Andrew Akala, winner of AGU’s 2019 Africa Award for Research Excellence in Space Science
Andrew Akala

Dr. Akala received his Ph.D. in ionospheric physics and radio propagation at the University of Lagos in 2009. While pursuing his research on ionospheric irregularities and radio scintillation, he became keenly interested in their implications for aviation safety in Nigeria and abroad. An active proponent of aviation safety to this day, he was instrumental in founding the Nigerian Institute of Navigation about 6 years ago, and he currently serves as its president.

He has authored and coauthored more than 60 articles related to low-latitude scintillation morphology, occurrence statistics, and the impacts on Global Positioning System (GPS) receivers intended for aviation applications. More than 50 of these have appeared in peer-reviewed scientific journals.

His leadership has strengthened the space science unit of the Physics Department at University of Lagos and has led to the establishment of new courses in the area of space sciences at the university. This year, he was promoted to the rank of associate professor of space physics. He is a member of the University Senate and the deputy director of academics planning and development of the Distance Learning Institute of the university.

Additionally, his efforts have led to the establishment of new institutions dedicated to improving the safety of navigation through an improved understanding of space weather effects. Through his many outreach activities, he has encouraged the growing community dedicated to space science research to thrive at institutions throughout Africa and worldwide. At the 2018 International Symposium on Equatorial Aeronomy (ISEA) in Ahmedabad, India, he proposed the idea of Africa/Nigeria hosting the next ISEA meeting to expose young African students to ongoing research efforts of the international community. Dr. Akala currently serves as the general secretary of the African Geophysical Society, which is dedicated to the promotion of space science in Africa.

—Charles S. Carrano, Institute for Scientific Research, Boston College, Boston, Mass.


I am deeply honored to receive the 2019 Africa Award for Research Excellence in Space Science. I thank Almighty God for this opportunity. Being recognized by a first-class professional body like AGU is very special to me. It is even more humbling for me to receive this award in the presence of so many leaders of our noble profession. My journey to space science was very unintentional! I had my first degree in physics electronics. My M.Sc. and Ph.D. adviser, the late Jibayo Akinrimisi, directed my steps to space science.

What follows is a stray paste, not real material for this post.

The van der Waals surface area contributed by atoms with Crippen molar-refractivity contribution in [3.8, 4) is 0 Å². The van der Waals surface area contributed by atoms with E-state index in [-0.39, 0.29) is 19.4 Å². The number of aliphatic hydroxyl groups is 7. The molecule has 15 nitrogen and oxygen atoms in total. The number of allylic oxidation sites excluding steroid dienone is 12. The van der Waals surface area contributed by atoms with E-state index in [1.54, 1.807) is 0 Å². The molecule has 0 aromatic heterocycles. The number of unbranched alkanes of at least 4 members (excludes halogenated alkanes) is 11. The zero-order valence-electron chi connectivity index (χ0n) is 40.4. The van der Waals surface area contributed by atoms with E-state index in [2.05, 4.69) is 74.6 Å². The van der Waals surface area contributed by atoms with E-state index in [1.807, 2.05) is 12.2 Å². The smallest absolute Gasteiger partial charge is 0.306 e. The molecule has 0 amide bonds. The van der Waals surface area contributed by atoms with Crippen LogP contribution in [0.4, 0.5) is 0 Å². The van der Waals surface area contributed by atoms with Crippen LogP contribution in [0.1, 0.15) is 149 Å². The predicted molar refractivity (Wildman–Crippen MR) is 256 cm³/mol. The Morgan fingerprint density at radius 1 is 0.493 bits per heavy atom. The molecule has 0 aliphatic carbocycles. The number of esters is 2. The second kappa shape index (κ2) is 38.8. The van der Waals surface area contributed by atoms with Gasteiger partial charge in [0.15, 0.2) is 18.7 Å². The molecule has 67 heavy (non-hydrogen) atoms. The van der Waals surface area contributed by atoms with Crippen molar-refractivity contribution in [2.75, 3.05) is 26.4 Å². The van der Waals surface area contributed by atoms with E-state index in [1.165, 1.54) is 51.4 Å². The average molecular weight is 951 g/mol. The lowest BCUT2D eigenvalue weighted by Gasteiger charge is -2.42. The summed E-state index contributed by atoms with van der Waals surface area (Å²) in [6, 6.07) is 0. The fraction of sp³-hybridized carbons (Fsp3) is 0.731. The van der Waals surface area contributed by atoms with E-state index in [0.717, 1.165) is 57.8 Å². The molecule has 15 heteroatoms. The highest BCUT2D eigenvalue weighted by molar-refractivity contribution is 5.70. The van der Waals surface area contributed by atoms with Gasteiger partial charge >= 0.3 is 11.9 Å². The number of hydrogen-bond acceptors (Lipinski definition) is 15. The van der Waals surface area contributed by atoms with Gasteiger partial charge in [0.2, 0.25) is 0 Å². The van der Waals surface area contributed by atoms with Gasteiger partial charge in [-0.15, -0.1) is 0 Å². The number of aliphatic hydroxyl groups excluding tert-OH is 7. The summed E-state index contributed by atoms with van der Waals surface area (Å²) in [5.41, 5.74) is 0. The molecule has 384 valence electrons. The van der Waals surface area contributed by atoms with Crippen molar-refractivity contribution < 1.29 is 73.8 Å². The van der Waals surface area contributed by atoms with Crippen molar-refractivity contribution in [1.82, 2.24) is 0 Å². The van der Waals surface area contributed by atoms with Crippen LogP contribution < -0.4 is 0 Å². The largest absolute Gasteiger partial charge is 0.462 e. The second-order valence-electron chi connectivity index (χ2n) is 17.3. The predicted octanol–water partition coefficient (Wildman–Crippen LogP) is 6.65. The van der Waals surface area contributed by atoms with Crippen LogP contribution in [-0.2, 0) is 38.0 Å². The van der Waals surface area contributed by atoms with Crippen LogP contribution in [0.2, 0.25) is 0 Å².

I thank my late father, Ogundeyin Akala, to whose memory I am dedicating this award. The support from my mother, Yetunde Akala, was also awesome. Against all odds, my parents deprived themselves of basic comforts of life to give me education.

I am grateful to the late Santimay Basu and to Sunanda Basu, the initiators of this award. I thank the award selection committee for selecting me, and the AGU Honors Committee for this prestigious recognition.

I was nominated for this award by Charles Carrano. The nomination was graciously supported by Sandro Redicella, Jacob Adeniyi, and Oliver Obrou. Carrano was my adviser during my Fulbright program at Boston College. Redicella is my adviser in the Regular Associate Scheme of the International Centre for Theoretical Physics (ICTP) in Italy. Aside from the great names above, I was privileged to be mentored by great space scientists, namely, Pat Doherty, Emmanuel Somoye, Larry Amaeshi, Christine Amory-Mazaudier, Nat Gopalswamy, Bruce Tsurutani, Keith Groves, Cesar Valladares, Victor Chukwuma, Babatunde Rabiu, Elijah Oyeyemi, and Dieter Bilitza. Space will not permit me to mention all the names. I am grateful to you all for being sources of inspiration to me.

For me, this award is a clarion call to higher service. I plan to expand my participation in public outreach services. I thank the past recipients of this award for their commitment to space research. I will join forces with them in advancing space science education in Africa and beyond.

I appreciate many organizations that have supported my research in one way or another, chief among which are the University of Lagos, Fulbright Board, ICTP, United Nations Office for Outer Space Affairs, Committee on Space Research, AGU, and others. I am indebted to all my past and present students and my research team for their contributions to my success story. Last, I thank my wife, Salomey, and my children for their continued understanding and support toward my career development.

—Andrew Akala, University of Lagos, Lagos, Nigeria


(2020), Andrew Akala receives 2019 Africa Award for Research Excellence in Space Science, Eos, 101, Published on 03 March 2020.

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